Everyone should check local or state public health agencies to learn the habits and life cycles of the biting insects and ticks in your area, as well as labs that will identify ticks. Learn to remove a tick safely  and check every inch of your body (inside and behind ears, scalp, belly button, behind knees, between toes, etc.) after outdoor excursions.

But remember: not all species of ticks and mosquitoes in any given area are able to transmit disease, and even if they do have that capability, the one that bites you might not be carrying enough of a viral or bacterial load to infect you.

Mosquitoes usually become infected from feeding on infected birds. Ticks generally pick up infectious bacteria as young larvae feeding on infected rodents.

Fortunately, there are ways your can protect yourself and your loved ones from getting bitten in the first place.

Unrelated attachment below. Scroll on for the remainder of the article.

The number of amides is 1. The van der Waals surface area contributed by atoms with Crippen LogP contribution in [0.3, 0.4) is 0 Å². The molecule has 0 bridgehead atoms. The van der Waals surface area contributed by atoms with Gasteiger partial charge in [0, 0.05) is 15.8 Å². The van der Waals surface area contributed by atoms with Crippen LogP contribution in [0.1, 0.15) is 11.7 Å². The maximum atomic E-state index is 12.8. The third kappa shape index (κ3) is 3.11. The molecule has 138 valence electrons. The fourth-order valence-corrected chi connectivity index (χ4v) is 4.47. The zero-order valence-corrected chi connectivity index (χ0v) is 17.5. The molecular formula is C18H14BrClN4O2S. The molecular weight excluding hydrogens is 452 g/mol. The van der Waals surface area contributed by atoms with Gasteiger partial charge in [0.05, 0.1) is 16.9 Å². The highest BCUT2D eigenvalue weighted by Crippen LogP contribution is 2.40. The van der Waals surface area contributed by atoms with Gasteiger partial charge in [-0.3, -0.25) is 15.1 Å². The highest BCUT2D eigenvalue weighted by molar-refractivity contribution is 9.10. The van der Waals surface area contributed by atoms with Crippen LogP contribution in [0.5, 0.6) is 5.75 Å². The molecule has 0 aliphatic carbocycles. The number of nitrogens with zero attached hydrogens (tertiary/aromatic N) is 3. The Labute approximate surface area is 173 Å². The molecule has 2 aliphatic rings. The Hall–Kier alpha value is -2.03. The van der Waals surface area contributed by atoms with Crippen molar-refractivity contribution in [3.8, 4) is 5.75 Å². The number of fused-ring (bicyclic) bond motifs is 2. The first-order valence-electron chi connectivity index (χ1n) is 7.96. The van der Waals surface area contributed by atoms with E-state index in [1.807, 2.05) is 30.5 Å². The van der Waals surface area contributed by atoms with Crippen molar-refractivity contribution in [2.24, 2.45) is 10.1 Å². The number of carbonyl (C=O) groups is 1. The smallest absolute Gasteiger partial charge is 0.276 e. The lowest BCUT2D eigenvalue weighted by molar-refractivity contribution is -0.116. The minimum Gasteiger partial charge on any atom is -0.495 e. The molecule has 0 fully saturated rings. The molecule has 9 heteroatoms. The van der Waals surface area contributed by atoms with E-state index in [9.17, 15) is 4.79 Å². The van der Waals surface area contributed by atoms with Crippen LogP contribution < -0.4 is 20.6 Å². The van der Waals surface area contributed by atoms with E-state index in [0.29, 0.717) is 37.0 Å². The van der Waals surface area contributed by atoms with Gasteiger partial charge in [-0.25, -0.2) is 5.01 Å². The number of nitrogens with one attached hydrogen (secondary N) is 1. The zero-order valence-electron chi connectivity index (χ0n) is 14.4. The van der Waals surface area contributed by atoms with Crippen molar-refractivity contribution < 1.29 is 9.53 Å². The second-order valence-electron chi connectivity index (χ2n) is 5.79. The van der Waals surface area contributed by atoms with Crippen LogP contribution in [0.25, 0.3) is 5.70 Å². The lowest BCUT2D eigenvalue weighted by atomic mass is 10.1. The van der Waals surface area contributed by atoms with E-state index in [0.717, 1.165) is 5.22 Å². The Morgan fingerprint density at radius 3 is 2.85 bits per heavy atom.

HOW TICKS FIND YOU

Lacking wings, ticks can’t fly. They also don’t leap, hop, drop from trees, or even move very fast. Instead, ticks at every stage of development seek their hosts with a behavior entomologists call “questing.”

They climb the stems of grasses, foliage plants, and low shrubbery, and extend their forelegs–which contain sensing organs that respond to carbon dioxide, body heat and odors, vibration, and moisture–grabbing on when a suitable host brushes by. They crawl, generally upward, until they find a patch of skin to attach to, secreting anaesthetics and anticoagulants, and “cementing” themselves in for a meal.

Ticks have evolved an ingenious two-way system that sends concentrated nutrients from the blood meal into the tick’s gut in one direction, while returning excess fluid–along with any pathogens living in the tick’s saliva–back into the host’s body.